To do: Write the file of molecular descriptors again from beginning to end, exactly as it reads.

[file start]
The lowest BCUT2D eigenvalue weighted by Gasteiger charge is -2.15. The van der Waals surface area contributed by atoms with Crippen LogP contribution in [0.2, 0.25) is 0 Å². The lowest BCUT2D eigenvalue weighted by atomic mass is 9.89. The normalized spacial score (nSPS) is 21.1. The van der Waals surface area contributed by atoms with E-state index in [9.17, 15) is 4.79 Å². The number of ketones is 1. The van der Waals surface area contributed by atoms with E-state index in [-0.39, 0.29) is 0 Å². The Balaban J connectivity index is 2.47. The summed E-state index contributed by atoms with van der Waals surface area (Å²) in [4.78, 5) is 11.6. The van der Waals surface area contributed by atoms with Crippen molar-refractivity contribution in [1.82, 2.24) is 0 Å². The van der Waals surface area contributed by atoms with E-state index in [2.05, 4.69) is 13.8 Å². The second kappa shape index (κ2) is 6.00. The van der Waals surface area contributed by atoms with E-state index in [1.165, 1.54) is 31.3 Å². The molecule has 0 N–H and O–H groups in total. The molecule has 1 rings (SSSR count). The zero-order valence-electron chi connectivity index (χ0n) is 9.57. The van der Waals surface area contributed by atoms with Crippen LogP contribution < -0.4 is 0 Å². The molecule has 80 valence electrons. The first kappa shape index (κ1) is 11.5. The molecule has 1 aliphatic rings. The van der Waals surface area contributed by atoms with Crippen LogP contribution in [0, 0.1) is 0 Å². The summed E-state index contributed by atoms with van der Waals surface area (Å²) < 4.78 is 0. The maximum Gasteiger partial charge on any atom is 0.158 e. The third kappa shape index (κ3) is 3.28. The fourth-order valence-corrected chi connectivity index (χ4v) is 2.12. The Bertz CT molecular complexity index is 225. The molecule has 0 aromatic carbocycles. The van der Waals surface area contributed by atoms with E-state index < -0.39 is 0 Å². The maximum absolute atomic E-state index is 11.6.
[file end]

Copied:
The lowest BCUT2D eigenvalue weighted by Gasteiger charge is -2.15. The van der Waals surface area contributed by atoms with Crippen LogP contribution in [0.2, 0.25) is 0 Å². The lowest BCUT2D eigenvalue weighted by atomic mass is 9.89. The normalized spacial score (nSPS) is 21.1. The van der Waals surface area contributed by atoms with E-state index in [9.17, 15) is 4.79 Å². The number of ketones is 1. The van der Waals surface area contributed by atoms with E-state index in [-0.39, 0.29) is 0 Å². The Balaban J connectivity index is 2.47. The summed E-state index contributed by atoms with van der Waals surface area (Å²) in [4.78, 5) is 11.6. The van der Waals surface area contributed by atoms with Crippen molar-refractivity contribution in [1.82, 2.24) is 0 Å². The van der Waals surface area contributed by atoms with E-state index in [2.05, 4.69) is 13.8 Å². The second kappa shape index (κ2) is 6.00. The van der Waals surface area contributed by atoms with E-state index in [1.165, 1.54) is 31.3 Å². The molecule has 0 N–H and O–H groups in total. The molecule has 1 rings (SSSR count). The zero-order valence-electron chi connectivity index (χ0n) is 9.57. The van der Waals surface area contributed by atoms with Crippen LogP contribution < -0.4 is 0 Å². The molecule has 80 valence electrons. The first kappa shape index (κ1) is 11.5. The molecule has 1 aliphatic rings. The van der Waals surface area contributed by atoms with Crippen LogP contribution in [0, 0.1) is 0 Å². The summed E-state index contributed by atoms with van der Waals surface area (Å²) < 4.78 is 0. The maximum Gasteiger partial charge on any atom is 0.158 e. The third kappa shape index (κ3) is 3.28. The fourth-order valence-corrected chi connectivity index (χ4v) is 2.12. The Bertz CT molecular complexity index is 225. The molecule has 0 aromatic carbocycles. The van der Waals surface area contributed by atoms with E-state index < -0.39 is 0 Å². The maximum absolute atomic E-state index is 11.6.